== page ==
What Kind of Clear Coat Should You Use for Scale Models?

Updated July 20, 2017

Sealing a model with the proper clear coat products is an important part of the build-up process and, in many cases, sealing happens more than once and often with more than one kind of sealant. A sealant can both protect a model kit's paint job, and help prepare a surface for decals. Flat coats and gloss coats, including acrylic floor waxes, are the most common types of sealants used in model construction.

Flat Coats

Flat coats, also known as "matte" or "dull" finish applications, leave a kit without a shine. (See Reference 1) Flat coats are commonly available in aerosol cans and liquid form in hobby stores and model aisles of craft stores and are most commonly applied in military and railroad modelling. Additionally, animals, people and buildings typically require a flat finish as does the underside of automobile models. They should not be applied to chrome or clear plastic parts.

Gloss Coats

Gloss coats are most commonly utilised in automobile modelling, though they may also be applied to commercial aircraft and any surface that would be shiny when new, assuming you are modelling something new. (See Reference 1) A new fire hydrant, for instance, is shiny, but few look shiny on the street. Water features also benefit from at least one application of gloss coat. Again, chrome and clear plastic do not fare well with gloss sealants.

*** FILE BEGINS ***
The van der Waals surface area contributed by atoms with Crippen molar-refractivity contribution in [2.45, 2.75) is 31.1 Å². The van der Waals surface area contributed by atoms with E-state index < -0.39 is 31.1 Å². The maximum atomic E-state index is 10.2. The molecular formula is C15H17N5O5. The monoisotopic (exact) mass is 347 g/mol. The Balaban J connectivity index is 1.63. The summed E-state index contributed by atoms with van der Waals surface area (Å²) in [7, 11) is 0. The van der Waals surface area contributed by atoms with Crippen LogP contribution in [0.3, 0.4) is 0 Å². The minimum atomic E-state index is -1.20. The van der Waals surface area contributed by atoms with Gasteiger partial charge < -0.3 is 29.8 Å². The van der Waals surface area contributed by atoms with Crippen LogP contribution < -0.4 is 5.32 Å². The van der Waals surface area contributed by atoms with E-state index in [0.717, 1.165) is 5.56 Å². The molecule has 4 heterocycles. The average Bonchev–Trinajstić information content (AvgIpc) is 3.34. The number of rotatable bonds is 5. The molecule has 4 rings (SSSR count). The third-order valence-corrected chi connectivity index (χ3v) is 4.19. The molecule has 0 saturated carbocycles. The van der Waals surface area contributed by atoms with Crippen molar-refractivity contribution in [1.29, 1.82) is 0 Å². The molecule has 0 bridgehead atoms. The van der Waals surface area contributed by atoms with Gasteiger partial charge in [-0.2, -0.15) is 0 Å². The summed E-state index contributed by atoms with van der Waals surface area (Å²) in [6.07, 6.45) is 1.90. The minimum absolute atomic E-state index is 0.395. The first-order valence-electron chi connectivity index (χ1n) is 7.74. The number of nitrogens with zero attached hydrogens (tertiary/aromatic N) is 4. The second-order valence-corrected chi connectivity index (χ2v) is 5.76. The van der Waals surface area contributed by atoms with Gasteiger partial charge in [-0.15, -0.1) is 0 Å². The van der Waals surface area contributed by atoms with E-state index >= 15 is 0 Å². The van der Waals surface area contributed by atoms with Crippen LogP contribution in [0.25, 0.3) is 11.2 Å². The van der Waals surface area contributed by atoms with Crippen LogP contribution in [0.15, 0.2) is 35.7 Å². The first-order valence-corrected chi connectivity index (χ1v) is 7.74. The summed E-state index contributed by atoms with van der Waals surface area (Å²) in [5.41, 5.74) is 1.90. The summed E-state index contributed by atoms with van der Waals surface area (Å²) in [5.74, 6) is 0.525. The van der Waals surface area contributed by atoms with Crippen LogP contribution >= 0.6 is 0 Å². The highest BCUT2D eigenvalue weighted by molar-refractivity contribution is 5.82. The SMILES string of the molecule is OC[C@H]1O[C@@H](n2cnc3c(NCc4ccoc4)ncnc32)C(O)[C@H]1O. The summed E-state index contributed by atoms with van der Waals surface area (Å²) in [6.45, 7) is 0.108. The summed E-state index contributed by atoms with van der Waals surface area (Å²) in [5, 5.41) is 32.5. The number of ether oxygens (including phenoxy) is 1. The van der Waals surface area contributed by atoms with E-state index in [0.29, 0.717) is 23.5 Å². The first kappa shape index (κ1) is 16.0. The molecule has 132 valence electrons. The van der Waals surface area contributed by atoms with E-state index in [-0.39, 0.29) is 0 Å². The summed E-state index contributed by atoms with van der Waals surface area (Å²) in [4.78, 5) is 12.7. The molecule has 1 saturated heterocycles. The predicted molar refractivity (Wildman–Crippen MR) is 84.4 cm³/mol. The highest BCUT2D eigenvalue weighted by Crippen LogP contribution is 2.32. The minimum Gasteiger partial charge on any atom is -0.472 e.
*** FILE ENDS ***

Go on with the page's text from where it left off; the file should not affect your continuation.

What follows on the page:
Acrylic Floor Wax

Liquid acrylic floor waxes are commonly used in model building. One application is to add a sense of moisture to eyes, lips, gums and teeth on figure models. Floor wax is also an excellent way to prepare a surface for decals, allowing them to stick better or to improve clear plastic parts. (See Reference 2 & 3) They can be sprayed through an airbrush or brushed on and flat coats can be applied over the top to finalise a kit if necessary.

Natural Metal Finishes

Natural metal finishes were common on aircraft and some railroad engines and rail cars in the 1940s and 1950s. Neither gloss nor flat coats will look convincing on such models. Instead, specialised paint products designed specifically to adhere properly to plastic and provide a proper buffed silver appearance are used. (See Reference 4) Metal foil may also be applied in some cases for the top coat. (See Reference 5)

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About the Author

Sean Kotz has been writing professionally since 1988 and is a regular columnist for the Roanoke Times. He has also written for the Blue Ridge Business Journal, The Roanoker, 50 Plus, and Prehistoric Times, among others. He holds a Master of Arts in literature from Virginia Tech.